GREENWICH — After a yearlong fundraising campaign that exceeded its goal, the congregation of Bottskill Baptist Church is back in its sanctuary.
The discovery of dangerous roof deterioration in March 2017 forced the congregation to move temporarily out of its landmark 1866 brick building. It also closed the downstairs fellowship hall where community groups met.
“The community (response) was overwhelming,” said Pastor Sandra Spaulding. “We had such support. We didn’t expect to be back here so quickly.”
In late March 2017, a church member at a service noticed that a cornice in one corner of the sanctuary had dropped by about 4 inches. An inspection showed damage to three of the five trusses that held up the church’s slate roof.
Structural engineers and Washington County code enforcement officials recommended closing the building unless the trusses could be repaired, at an estimated cost of $231,000.
The congregation of about 200 had already been discussing fundraising for other maintenance and improvement projects, for another $150,000.
In July, the congregation voted to hold a fundraising campaign for $250,000, which would cover the repairs and remaining funds needed for the other projects.
“People thought it was a brave decision when we started,” Spaulding said.
Members of the congregation organized fundraisers, reached out to the community and applied for grants.
The campaign planners aimed to raise 45 percent in grants, 30 percent from the congregation and 25 percent from the community. The final breakdown was 18 percent from grants, 47 percent from individuals and members of the congregation, 31 percent from churches and businesses and 4 percent from fundraisers.
Participation by the community was larger than expected, Spaulding said.
“We heard from a lot of people from all over the country,” from people whose ancestors had belonged to the 251-year-old congregation or had a connection to Greenwich.
Many mentioned the three church spires, including Bottskill Baptist’s, that are a distinctive feature of the village’s skyline.
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The congregation successfully matched a $40,000 grant from the New York Landmark Conservancy’s Sacred Sites Program. Other grants came from the American Baptist Home Mission Society, the Glens Falls Foundation and the Verizon Foundation Cyber Grants.
Several area churches reached out.
Centenary United Methodist up the street, which allowed the Baptists to hold services there while their own building was closed, also gave the Baptists the proceeds from one of their First Friday dinners.
Village Baptist, a sister American Baptist congregation in Fort Edward, held a benefit chicken and biscuit dinner.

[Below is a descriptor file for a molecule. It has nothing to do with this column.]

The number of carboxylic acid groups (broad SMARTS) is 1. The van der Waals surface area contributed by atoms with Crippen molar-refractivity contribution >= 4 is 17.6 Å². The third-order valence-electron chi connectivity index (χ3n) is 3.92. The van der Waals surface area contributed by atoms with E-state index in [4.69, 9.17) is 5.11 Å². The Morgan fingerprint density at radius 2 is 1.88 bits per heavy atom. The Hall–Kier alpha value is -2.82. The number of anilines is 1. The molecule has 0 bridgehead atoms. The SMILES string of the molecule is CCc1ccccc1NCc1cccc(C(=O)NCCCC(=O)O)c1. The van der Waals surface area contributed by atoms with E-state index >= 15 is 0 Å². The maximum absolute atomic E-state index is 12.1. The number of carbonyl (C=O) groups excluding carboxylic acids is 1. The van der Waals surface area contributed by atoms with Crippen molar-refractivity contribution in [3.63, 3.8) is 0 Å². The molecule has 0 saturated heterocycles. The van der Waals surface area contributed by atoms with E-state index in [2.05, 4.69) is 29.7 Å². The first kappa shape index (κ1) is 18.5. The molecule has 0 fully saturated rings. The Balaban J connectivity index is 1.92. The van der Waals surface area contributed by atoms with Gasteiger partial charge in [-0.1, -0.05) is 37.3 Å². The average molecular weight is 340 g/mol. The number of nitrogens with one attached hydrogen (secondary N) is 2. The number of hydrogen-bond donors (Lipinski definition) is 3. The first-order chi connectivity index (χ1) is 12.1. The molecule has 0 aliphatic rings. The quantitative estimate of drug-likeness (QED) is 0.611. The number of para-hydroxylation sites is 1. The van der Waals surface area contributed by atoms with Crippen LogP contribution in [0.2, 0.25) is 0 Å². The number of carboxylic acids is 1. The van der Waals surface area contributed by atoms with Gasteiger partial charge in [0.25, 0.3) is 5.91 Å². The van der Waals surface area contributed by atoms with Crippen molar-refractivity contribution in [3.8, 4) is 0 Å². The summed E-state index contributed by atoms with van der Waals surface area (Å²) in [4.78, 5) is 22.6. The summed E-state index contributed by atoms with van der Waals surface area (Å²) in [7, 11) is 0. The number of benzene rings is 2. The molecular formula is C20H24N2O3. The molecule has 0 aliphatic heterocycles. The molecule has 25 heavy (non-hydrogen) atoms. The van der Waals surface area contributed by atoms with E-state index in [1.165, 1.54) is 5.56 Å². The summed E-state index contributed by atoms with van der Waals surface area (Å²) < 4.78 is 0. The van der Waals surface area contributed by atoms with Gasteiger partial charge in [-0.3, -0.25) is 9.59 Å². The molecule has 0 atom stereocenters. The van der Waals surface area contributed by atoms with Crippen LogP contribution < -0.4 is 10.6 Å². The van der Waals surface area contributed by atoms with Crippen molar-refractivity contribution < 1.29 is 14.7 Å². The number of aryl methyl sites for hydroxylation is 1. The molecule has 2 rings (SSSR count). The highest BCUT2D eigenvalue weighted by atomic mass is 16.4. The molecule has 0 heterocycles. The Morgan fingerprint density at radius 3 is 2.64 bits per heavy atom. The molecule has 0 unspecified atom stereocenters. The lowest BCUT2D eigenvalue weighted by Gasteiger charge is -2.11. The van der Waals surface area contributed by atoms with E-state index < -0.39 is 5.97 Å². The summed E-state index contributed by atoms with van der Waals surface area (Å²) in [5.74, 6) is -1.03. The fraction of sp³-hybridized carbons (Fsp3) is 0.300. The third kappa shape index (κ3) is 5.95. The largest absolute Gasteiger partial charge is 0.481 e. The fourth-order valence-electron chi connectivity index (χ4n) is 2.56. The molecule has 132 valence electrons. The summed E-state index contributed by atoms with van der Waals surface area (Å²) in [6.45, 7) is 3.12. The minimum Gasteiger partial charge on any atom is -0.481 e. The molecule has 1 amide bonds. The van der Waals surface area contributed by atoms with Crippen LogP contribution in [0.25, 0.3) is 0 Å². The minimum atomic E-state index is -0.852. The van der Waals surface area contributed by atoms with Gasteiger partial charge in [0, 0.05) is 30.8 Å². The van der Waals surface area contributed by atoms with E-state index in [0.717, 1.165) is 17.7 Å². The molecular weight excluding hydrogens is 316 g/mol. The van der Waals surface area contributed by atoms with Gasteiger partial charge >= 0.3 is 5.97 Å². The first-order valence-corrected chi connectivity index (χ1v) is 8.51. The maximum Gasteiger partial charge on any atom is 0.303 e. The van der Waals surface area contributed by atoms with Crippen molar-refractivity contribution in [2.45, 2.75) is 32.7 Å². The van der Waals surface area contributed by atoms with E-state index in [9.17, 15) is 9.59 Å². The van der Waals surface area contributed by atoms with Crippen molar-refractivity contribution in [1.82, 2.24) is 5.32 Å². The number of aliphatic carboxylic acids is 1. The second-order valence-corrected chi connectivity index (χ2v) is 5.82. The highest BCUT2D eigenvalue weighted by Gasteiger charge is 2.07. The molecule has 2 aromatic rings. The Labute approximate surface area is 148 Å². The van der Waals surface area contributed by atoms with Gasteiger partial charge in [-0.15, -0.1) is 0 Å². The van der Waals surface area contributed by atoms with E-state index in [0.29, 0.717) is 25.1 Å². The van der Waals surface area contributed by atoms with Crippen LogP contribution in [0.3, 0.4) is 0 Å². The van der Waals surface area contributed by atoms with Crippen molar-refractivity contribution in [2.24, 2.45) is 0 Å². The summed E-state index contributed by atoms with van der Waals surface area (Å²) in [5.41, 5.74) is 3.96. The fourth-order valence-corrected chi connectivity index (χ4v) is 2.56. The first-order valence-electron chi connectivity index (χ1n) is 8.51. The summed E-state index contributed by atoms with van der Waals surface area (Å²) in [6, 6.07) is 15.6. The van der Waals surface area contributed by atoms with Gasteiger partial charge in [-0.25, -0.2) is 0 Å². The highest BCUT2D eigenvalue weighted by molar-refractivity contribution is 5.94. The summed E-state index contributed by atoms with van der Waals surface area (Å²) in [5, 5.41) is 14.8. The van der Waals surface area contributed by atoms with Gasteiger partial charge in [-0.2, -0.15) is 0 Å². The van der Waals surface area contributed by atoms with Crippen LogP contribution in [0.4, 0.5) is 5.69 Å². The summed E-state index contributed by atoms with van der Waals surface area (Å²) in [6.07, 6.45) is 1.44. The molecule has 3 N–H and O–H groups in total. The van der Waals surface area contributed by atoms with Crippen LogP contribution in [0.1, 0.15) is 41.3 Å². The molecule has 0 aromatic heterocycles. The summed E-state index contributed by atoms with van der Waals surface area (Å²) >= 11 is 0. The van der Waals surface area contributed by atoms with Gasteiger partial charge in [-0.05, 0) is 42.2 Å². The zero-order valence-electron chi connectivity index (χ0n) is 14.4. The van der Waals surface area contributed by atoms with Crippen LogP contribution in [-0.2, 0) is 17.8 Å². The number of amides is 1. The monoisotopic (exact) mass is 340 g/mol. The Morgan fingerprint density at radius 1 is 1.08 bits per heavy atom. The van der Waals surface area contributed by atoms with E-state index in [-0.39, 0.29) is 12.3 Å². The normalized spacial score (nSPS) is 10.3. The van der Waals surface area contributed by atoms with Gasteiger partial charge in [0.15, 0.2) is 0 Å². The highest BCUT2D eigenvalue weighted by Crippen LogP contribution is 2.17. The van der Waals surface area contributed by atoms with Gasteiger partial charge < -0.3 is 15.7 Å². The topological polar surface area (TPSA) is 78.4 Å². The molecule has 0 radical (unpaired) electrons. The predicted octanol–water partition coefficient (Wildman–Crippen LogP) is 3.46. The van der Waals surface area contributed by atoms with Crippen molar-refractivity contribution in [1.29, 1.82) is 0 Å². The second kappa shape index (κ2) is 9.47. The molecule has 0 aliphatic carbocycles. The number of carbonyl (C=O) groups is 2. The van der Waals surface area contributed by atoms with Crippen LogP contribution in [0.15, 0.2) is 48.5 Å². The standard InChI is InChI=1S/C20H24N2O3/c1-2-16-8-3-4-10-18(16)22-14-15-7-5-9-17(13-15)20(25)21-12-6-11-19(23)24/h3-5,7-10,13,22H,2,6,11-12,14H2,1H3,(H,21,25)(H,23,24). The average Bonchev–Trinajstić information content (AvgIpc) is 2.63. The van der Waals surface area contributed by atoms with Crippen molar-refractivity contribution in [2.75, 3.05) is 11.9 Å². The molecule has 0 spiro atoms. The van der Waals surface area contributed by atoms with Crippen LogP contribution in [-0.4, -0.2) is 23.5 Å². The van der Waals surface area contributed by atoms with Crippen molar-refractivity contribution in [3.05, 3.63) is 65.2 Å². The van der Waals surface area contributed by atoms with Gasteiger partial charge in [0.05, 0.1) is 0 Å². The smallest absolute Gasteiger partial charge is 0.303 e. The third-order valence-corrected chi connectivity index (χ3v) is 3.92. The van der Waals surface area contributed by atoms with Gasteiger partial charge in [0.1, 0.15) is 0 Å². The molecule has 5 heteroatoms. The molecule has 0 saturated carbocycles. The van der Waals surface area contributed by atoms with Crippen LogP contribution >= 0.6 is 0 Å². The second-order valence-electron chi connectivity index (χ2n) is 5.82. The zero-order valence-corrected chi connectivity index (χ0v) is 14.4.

St. Joseph’s Roman Catholic Church in Greenwich donated funds from a Knights of Columbus breakfast and a concert. That was in addition to the Baptists’ own fundraisers, including a basket party, auction and coffeehouse.
“We are so grateful for the generosity of our community partners and friends,” Spaulding said. “They have been fantastic!”
Spaulding noted that surpassing the fundraising goal was good, “as we all know that repairs/restoration costs always exceed expectations.” As it turned out, a fourth truss needed attention, too. Also, the activity upstairs caused plaster to fall off one of the walls of the downstairs fellowship hall.
Work was done by Justin Rushinski, the church’s longtime contractor, and Scott Thetford of Historic Restoration Contractors and their crew. The only permanent changes to the sanctuary are a pair of posts at either side of the choir loft, supporting the structure above. Antique numbered pews that had to be moved for access and safety were replaced in their correct position.
The church reopened for worship, Sunday school and mission projects on Sept. 16.
Still to come are painting of the sanctuary and completion of repairs and renovations downstairs.
Spaulding said the contractors have told them the basement will be usable in time for the church’s annual chicken and biscuit dinner in February or March. The community groups that were meeting there will then be able to return.
“That had become quite a mission for the community,” Spaulding said. “Groups always need a place to go.”
The church plans to hold a dedication service and open house when the restoration is complete. For the time being, the Baptists are keeping photos taken during the reconstruction on a bulletin board in the sanctuary, “so we remember,” Spaulding said.